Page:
I agree with you guys, but I haven't found a good way to make the Snap T/C or Circle spey quiet. If your using a type 6 or 8 head with a heavy fly, you really have to pull that line out of the water to form a nice D loop to make a nice cast. I'm usually throwing it out far enough where I don't think the noise makes a difference.

-Doug
 

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Doug, with the circle or the Perry Poke noise

will be a factor. But the circle cast places the line very close to and parallel to the beach so don't think it (noise) would be a significant factor ... other than very low/clear water.

The 'Poke' being laid out 'mid stream' could be an issue as a lot of line gets moved from A to B to C in the cast. But if you're 'jerking tips' about, the price you have to pay? Actually, Steve C's Single Sp. will really move a type III airbone with minimal "crash and bang.''
fae
 

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Spey and Noise

A lot of overhead two-handers use a water haul in our area. That makes more disturbance than "good" spey casting and I emphasize good. If you are doing it right, there shouldn't be a lot of noise, with the double, snap/circle, being having the most disturbance, in my experience.
 

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Practice and better technique will greatly reduce the amount of noise generated by both rod and line. The whirlwind sometimes heardd on stream by a spey caster is usually caused by having too much line stick or the anchor being placed too far downstream; although, it can also be caused by using a line that is too heavy for the rod.
 

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I have been lucky enough to have a local shop lend me 3 video's on casting, all three say the same thing. When your casting you need about 3 metres or yards of line on the water to act as the anchor to load your rod. They all say, if you're doing it right you will hear that short tearing sound.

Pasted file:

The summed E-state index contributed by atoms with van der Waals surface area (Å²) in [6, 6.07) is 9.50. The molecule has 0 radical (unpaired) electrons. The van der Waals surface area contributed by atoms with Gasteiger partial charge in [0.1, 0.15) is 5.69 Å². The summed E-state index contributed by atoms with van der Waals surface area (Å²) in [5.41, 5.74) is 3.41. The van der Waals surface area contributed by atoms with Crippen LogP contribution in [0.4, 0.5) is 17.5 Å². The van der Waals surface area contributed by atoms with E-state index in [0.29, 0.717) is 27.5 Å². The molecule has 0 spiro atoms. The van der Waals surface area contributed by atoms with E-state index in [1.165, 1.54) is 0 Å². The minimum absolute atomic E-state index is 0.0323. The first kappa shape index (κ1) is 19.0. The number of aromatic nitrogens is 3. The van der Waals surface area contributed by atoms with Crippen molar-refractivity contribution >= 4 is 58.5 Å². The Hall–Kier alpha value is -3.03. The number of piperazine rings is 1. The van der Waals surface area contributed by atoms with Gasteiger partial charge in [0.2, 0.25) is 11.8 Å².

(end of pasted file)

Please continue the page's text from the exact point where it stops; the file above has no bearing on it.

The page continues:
Obviously I'm no expert but this is one of the things I remember from the videos.

Doug
 

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Doug - the 3 meters is only around 10 feet - nto alot and if usinga floating line with long leader it may only be the leader.

Gotta agree with others that any 2 part or 3 part cast (double, snap t or Perry poke) is going to make some noise. But if in a river situataion where you are casting 70 to 100 feet away, I would think the noise factor is minimal as Willie suggests unless very calm flat water. In those cases a single or spiral single and snake are much less noisy casts.
 

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spinyray re Spey Casting Noise

With my limited casting abilities, I wouldn't allow anyone to be close enough to me hear my mouse making tracks on the water. Anyone close enought to hear that sound would be in more danger of getting hit or whacked with a fly or my line.

On a more common factor that I have discovered fishing with Spey lines is how catching a fish in a run or seam on a Spey line puts the other fish down for about 10 minutes to 15 minutes after a fish has been hooked and fought in that run/seam spot.

My son and I discussed this yesterday. When I got back into flyfishing years ago he took me fishing on the Williamson and upper Rogue. With a two handed rod. I noticed that with a one handed rod that we would get one fish per seam spot inspite fish still hanging around. He felt that Natives did/do this.

What triggered my discussion with him was my last trip to Southern Oregon. On the lower Rogue, I was fortunate to get into some nice two salt native steelhead with my 7141 and the GS 7/8. If I hooked one and battled him even for a short time. The other fish in that area just hunkered down for about 15 minutes. I could go back to the tailgate of my Bronco and stand up see his brothers/sisters still in that area but with really restrictive movements. If I waited about 20 minutes and didn't cast in that seam, I would get another strike.

The same was replicated on the Lower Chetco the next day with Native Cuts, which are not the brightest fish. It worked out one fish per seam/spot per 15 to 20 minutes. If I waited that long, I usually hooked one on the first or second cast back in the spot.

Has anyone else had this experience in the NW or N. California? When I first got into Spey fishing, this became normal on the lower Yuba at the Sycamore Ranch area.